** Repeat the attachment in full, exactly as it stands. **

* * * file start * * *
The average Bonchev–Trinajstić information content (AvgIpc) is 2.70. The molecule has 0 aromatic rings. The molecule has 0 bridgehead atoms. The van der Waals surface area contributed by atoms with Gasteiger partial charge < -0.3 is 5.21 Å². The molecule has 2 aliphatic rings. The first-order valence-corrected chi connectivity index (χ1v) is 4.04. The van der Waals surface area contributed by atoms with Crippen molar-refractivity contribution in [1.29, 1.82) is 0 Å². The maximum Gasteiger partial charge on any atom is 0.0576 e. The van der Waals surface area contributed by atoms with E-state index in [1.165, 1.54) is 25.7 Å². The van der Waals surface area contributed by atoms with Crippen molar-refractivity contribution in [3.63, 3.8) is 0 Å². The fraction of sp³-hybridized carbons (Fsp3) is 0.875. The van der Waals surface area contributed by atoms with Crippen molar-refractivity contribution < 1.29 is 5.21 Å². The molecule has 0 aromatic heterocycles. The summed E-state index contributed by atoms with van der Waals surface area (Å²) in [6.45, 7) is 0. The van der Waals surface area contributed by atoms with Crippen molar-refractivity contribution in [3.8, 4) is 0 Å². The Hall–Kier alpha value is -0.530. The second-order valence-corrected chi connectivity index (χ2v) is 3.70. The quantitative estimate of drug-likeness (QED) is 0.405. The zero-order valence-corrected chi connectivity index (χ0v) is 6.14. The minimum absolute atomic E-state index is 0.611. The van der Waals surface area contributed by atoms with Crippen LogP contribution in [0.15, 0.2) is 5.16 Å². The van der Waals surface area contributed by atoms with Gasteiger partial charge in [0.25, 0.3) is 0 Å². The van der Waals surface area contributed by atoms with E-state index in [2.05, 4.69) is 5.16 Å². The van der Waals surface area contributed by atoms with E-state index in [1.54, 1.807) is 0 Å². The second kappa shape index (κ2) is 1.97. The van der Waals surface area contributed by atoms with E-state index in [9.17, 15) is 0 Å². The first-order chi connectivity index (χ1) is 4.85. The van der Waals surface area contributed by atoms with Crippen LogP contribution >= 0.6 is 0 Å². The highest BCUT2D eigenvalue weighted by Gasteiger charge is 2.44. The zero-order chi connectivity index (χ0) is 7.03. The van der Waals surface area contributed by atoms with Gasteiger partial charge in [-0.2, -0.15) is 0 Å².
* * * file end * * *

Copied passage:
The average Bonchev–Trinajstić information content (AvgIpc) is 2.70. The molecule has 0 aromatic rings. The molecule has 0 bridgehead atoms. The van der Waals surface area contributed by atoms with Gasteiger partial charge < -0.3 is 5.21 Å². The molecule has 2 aliphatic rings. The first-order valence-corrected chi connectivity index (χ1v) is 4.04. The van der Waals surface area contributed by atoms with Crippen molar-refractivity contribution in [1.29, 1.82) is 0 Å². The maximum Gasteiger partial charge on any atom is 0.0576 e. The van der Waals surface area contributed by atoms with E-state index in [1.165, 1.54) is 25.7 Å². The van der Waals surface area contributed by atoms with Crippen molar-refractivity contribution in [3.63, 3.8) is 0 Å². The fraction of sp³-hybridized carbons (Fsp3) is 0.875. The van der Waals surface area contributed by atoms with Crippen molar-refractivity contribution < 1.29 is 5.21 Å². The molecule has 0 aromatic heterocycles. The summed E-state index contributed by atoms with van der Waals surface area (Å²) in [6.45, 7) is 0. The van der Waals surface area contributed by atoms with Crippen molar-refractivity contribution in [3.8, 4) is 0 Å². The Hall–Kier alpha value is -0.530. The second-order valence-corrected chi connectivity index (χ2v) is 3.70. The quantitative estimate of drug-likeness (QED) is 0.405. The zero-order valence-corrected chi connectivity index (χ0v) is 6.14. The minimum absolute atomic E-state index is 0.611. The van der Waals surface area contributed by atoms with Crippen LogP contribution in [0.15, 0.2) is 5.16 Å². The van der Waals surface area contributed by atoms with Gasteiger partial charge in [0.25, 0.3) is 0 Å². The van der Waals surface area contributed by atoms with E-state index in [2.05, 4.69) is 5.16 Å². The van der Waals surface area contributed by atoms with E-state index in [1.54, 1.807) is 0 Å². The second kappa shape index (κ2) is 1.97. The van der Waals surface area contributed by atoms with E-state index in [9.17, 15) is 0 Å². The first-order chi connectivity index (χ1) is 4.85. The van der Waals surface area contributed by atoms with Crippen LogP contribution >= 0.6 is 0 Å². The highest BCUT2D eigenvalue weighted by Gasteiger charge is 2.44. The zero-order chi connectivity index (χ0) is 7.03. The van der Waals surface area contributed by atoms with Gasteiger partial charge in [-0.2, -0.15) is 0 Å².